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Pongkung village

Pongkung village. A male farmer proudly shows the fruits of his family’s labor that will help feed the family for an entire year, while also allowing them to sell some of the rice in the local market. Rice is a staple food for the people of Meghalaya. The husband farms on his wife’s land as he moved to her village after their marriage. Indigenous seed is passed down from mother to daughter in most traditional families, and this practice has promoted the maintenance of a biodiverse seed stock across the state. Photo: Anne Lyngdoh, 2013

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pitcher plant

Jarain and Thangsning villages. The Nepenthes khasiana or carnivorous pitcher plant is a great example of the unique biodiversity of Meghalaya, as it is the only pitcher plant native to India. Apart from thriving in nutrient-poor soil, the plant is also used by traditional herbal practitioners for a variety of illnesses, including ear and eye infections. Photo: Raynold Lyngdoh, 2013

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Khasi herbalists

Jarain and Thangsning villages. Another aspect that ties people to their environment is the manner by which many locals still seek to find their own traditional herbal practitioners to treat ailments. A traditional healer, John Kharduit (center), shows dried local medicinal plants that he uses in his practice to a visiting ethnobotany student from the United Kingdom. Khasi herbalists are renowned and sought after by people from all around the world. Several organizations are starting efforts to preserve this traditional knowledge. Photo: Raynold Lyngdoh, n.d.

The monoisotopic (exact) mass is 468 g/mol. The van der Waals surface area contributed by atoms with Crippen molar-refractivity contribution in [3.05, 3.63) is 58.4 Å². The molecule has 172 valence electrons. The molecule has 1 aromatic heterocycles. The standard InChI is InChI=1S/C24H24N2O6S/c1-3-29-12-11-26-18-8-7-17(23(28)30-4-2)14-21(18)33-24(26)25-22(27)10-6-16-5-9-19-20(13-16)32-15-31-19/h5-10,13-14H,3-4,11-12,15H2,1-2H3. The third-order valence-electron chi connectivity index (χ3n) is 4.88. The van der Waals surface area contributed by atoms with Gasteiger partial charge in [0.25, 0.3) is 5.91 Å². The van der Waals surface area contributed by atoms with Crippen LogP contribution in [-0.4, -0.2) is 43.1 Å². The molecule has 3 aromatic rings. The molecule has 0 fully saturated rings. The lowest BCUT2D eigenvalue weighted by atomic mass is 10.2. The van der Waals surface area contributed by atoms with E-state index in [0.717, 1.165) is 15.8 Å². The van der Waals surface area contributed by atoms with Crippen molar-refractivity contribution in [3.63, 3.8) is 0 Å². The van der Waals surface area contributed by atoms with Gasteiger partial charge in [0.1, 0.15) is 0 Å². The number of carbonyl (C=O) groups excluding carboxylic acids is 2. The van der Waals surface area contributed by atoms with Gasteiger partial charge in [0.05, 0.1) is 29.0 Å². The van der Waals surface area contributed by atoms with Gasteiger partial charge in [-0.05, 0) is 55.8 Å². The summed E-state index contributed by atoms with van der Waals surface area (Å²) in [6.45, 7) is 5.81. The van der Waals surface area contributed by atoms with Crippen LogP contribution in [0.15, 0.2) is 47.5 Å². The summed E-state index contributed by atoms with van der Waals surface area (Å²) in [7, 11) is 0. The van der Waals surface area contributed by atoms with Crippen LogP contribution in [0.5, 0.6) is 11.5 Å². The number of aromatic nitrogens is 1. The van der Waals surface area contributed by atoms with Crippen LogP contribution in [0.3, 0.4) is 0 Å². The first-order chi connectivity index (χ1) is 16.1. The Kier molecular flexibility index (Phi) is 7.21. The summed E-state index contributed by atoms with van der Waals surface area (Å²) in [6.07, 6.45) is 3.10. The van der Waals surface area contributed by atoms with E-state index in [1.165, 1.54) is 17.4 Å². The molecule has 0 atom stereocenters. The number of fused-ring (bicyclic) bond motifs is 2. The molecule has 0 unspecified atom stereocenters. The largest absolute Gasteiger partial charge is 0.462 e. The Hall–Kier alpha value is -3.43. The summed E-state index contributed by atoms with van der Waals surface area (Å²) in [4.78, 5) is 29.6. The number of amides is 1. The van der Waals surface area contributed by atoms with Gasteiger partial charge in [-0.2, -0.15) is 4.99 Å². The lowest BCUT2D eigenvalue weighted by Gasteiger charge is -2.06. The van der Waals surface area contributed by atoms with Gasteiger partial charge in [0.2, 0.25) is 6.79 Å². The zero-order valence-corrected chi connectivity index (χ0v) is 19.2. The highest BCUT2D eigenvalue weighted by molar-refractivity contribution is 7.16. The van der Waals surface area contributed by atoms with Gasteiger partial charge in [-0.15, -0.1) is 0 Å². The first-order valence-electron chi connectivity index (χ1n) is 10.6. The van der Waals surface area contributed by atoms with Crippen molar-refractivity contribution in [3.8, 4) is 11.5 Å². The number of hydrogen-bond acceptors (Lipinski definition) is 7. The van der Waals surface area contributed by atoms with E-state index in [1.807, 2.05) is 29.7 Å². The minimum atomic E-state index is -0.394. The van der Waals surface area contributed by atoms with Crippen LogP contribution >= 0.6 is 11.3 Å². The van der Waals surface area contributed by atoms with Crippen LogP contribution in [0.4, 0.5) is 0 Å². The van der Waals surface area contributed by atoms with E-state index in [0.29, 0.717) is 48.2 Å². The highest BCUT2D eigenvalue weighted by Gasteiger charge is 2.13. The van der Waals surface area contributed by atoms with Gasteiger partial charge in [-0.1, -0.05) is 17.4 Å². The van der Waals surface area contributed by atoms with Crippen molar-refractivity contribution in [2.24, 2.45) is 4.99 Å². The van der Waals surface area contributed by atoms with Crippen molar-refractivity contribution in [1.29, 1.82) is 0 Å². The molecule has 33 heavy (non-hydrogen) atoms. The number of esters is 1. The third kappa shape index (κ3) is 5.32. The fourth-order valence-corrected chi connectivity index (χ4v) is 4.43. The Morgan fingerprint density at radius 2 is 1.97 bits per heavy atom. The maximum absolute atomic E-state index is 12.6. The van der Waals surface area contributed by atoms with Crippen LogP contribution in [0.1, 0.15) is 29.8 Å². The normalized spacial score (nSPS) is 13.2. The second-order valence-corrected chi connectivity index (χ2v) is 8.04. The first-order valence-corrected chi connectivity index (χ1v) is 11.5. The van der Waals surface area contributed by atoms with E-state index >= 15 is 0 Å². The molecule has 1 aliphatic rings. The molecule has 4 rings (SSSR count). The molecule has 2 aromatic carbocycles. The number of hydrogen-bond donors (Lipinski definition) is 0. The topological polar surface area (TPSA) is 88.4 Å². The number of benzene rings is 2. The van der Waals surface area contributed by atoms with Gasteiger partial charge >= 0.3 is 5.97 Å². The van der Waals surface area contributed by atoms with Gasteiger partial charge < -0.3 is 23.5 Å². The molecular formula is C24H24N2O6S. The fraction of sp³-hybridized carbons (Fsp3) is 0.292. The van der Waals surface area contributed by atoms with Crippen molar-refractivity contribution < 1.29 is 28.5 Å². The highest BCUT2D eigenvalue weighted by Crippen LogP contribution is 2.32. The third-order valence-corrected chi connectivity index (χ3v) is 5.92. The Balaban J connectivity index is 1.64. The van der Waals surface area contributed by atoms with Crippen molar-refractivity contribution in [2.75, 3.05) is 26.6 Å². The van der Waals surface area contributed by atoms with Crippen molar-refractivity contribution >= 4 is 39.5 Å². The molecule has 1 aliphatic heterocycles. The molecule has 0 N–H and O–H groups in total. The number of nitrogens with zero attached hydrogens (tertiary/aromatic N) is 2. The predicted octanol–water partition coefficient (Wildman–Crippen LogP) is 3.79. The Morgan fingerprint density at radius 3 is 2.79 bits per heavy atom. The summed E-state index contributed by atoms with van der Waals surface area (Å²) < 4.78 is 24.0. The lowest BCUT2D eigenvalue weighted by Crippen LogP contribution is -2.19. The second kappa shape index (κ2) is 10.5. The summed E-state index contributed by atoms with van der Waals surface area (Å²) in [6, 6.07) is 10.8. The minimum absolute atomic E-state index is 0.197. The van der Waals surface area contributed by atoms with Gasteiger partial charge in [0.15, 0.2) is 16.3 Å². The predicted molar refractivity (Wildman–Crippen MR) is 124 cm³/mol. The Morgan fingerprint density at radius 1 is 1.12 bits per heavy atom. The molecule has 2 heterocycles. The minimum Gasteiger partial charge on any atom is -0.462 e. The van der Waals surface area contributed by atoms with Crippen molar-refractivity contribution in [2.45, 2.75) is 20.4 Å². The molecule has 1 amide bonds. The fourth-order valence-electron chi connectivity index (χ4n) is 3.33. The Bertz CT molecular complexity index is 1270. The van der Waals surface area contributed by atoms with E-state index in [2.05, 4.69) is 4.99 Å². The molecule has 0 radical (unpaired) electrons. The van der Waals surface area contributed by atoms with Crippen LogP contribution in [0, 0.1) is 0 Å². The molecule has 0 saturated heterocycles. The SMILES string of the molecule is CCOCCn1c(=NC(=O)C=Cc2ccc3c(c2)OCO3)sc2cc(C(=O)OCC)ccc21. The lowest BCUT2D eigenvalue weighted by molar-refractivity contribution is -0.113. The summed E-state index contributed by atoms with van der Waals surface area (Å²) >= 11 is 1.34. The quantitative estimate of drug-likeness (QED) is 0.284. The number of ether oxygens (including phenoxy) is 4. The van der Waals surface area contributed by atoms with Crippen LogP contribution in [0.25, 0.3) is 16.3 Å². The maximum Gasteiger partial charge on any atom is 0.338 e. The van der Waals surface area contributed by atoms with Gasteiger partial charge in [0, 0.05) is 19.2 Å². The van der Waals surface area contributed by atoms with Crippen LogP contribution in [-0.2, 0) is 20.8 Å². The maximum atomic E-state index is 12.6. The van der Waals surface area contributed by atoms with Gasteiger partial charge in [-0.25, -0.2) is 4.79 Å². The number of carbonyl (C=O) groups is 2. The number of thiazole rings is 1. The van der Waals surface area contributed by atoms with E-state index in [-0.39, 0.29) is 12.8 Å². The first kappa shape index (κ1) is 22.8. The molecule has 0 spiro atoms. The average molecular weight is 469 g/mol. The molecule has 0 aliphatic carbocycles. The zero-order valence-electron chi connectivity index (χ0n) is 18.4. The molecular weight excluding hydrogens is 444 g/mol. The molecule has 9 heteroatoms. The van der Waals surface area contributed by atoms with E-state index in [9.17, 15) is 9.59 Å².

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Smit village

Smit village. The food preference in the region varies significantly from the rest of India, as most people are nonvegetarians. Male members of the society are mostly responsible for animal husbandry and the butchering process thereafter. In a typical village, one day of the week is set aside as “market day.” Locals will commute from surrounding areas and bring a variety of produce and meat to sell and purchase. Additionally, various cottage industry wares, including blacksmithing, bamboo works, and pottery are sold at such markets. Photo: Stephanie Lyngdoh, 2008

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orchid

Dawki road. Locals involved in daily wage employment usually supplement their income by collecting flora and fungi from forest areas to sell in the state capital, Shillong. This man, a taxi driver, took the opportunity of a landslide that occurred during the monsoon season to collect a certain species of orchid on the fallen tree, which is prized in the city. He claimed that had the tree not fallen, he would have not collected the orchid. Conservation efforts to educate locals on preserving the diversity of their environment are beginning to take shape. Photo: Raynold Lyngdoh, 2006

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rubber fig tree